(Gr. meta, after; stoma, mouth). The plate which closes the mouth posteriorly in the Crustacea.
(Gr. meta, after; thorax, the chest). The posterior ring of the thorax in Insects.
(Gr. meta, implying change ; zoon, animal). Applied to animals in which the primitive indifferent tissue of the embryo becomes converted into cells, which in turn may or may not be developed into more complex tissues. Under this head are included all animals except the Protozoa.
(Gr. mimetikos, imitative). Applied to organs or animals which resemble each other in external appearance, but not in essential structure.
(Lat. mola, a mill). The "grinders" in man, or the teeth in diphyodont Mammals which are not preceded by milk-teeth.
(Gr. monas, unity). Microscopical organisms of an extremely simple character, developed in organic infusions.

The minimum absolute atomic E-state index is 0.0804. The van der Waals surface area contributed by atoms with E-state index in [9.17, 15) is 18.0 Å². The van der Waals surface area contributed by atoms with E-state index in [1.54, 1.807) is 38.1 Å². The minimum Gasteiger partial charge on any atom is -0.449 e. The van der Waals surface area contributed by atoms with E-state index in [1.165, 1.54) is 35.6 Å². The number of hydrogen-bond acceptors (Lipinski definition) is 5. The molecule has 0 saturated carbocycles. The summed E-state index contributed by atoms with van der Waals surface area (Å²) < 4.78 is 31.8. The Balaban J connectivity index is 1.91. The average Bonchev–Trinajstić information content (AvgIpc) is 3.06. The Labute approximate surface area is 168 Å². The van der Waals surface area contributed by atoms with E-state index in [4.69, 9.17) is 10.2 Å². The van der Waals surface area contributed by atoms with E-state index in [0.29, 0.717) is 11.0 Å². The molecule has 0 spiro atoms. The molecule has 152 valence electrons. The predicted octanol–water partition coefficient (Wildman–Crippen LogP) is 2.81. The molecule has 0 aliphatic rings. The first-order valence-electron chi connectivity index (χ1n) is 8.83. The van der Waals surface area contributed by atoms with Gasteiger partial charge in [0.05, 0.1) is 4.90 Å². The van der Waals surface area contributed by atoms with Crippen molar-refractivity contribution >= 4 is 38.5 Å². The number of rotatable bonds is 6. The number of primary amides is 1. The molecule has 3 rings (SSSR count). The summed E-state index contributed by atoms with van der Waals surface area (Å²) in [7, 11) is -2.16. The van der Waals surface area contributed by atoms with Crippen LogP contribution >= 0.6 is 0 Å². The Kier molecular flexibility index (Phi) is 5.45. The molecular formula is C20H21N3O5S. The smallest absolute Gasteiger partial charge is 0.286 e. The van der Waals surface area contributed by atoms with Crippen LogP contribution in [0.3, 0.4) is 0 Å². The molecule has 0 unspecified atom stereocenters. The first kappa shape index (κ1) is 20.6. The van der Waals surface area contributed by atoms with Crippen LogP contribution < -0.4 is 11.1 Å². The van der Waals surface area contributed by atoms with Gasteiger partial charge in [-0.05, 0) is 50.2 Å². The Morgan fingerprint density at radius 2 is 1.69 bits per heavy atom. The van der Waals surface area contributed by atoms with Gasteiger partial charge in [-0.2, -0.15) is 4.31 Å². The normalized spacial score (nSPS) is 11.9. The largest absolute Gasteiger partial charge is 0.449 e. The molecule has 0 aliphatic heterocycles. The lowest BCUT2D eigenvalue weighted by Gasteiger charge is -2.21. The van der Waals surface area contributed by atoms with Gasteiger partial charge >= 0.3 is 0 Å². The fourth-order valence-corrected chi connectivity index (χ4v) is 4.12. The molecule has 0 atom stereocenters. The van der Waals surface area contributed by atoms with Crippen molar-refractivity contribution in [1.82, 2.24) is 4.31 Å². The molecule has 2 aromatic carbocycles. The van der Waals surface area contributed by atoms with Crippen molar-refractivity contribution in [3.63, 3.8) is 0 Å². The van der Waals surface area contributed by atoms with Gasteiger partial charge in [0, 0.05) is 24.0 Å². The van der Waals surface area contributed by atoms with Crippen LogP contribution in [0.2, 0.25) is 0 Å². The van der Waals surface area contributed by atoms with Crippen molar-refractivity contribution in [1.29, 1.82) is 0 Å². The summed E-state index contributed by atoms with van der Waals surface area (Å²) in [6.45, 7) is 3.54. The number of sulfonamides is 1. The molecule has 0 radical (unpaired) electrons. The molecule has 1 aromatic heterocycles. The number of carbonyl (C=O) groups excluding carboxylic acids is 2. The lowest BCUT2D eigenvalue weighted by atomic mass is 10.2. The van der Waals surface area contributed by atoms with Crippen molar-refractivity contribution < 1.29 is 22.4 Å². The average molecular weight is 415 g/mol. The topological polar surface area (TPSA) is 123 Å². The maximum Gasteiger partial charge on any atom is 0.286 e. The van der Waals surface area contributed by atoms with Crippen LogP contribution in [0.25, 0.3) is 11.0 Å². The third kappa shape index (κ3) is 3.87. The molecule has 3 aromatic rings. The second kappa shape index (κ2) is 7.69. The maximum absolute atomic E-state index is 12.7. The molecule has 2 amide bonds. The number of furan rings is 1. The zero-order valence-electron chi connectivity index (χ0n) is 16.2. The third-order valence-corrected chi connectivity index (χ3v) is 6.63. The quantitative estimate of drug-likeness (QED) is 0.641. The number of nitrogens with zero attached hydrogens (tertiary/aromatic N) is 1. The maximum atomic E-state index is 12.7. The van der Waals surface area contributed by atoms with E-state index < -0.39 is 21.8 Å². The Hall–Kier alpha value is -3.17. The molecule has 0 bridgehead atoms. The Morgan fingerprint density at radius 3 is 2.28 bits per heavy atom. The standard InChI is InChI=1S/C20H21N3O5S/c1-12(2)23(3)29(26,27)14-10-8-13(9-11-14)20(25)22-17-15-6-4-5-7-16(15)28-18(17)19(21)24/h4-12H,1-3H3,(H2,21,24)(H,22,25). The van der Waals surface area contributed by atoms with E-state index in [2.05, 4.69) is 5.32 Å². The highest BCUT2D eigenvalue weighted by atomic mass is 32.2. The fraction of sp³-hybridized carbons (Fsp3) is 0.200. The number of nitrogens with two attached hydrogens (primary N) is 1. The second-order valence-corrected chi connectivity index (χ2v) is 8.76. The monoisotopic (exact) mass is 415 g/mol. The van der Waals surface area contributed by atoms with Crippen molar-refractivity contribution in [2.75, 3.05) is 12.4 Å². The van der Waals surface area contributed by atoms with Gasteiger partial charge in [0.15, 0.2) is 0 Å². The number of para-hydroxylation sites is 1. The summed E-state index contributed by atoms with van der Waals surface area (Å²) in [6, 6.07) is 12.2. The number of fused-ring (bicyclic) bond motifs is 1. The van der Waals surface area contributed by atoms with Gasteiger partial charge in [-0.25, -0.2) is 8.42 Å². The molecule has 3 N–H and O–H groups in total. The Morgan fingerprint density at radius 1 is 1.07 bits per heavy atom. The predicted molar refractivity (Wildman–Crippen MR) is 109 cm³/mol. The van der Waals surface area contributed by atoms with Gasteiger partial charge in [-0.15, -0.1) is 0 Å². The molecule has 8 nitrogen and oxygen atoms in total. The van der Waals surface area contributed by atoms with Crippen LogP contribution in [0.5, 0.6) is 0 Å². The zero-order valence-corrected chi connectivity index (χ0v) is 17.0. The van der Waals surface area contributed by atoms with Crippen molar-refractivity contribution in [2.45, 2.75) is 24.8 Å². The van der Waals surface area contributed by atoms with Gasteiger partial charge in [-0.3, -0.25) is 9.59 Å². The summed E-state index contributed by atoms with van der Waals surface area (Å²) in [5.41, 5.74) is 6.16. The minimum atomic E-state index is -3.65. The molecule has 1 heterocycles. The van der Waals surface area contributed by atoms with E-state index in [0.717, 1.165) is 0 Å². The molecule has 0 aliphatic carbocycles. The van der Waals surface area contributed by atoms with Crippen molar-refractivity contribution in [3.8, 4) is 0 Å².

(Gr. moneres, single). An order of Protozoa, comprising animals composed of simple undifferentiated sarcode.
Possessed of only one eye.
(Gr. monos, single; delphus, womb). The division of Mammalia in which the uterus is single.
(Gr. monos, single; oikos, house). Applied to individuals in which the sexes are united.
(Gr. monos; phuo, I generate; odous, tooth). Applied to those Mammals in which only a single set of teeth is ever developed.
(Gr. monos; and thalamos, chamber). Possessing only a single chamber. Applied to the shells of Foraminifera and Mollusca.
(Gr. monos; trema, aperture). The order of Mammals comprising the Duck-mole and Echidna, in which the intestinal canal opens into a "cloaca" common to the ducts of the urinary and generative organs.
(Lat. multus, many; loculus, a little purse). Divided into many chambers.
Applied to shells which are composed of many pieces.
(Lab. multus, many; ungula, hoof). The division of Perissodactyle Ungulates, in which each foot has more than a single hoof.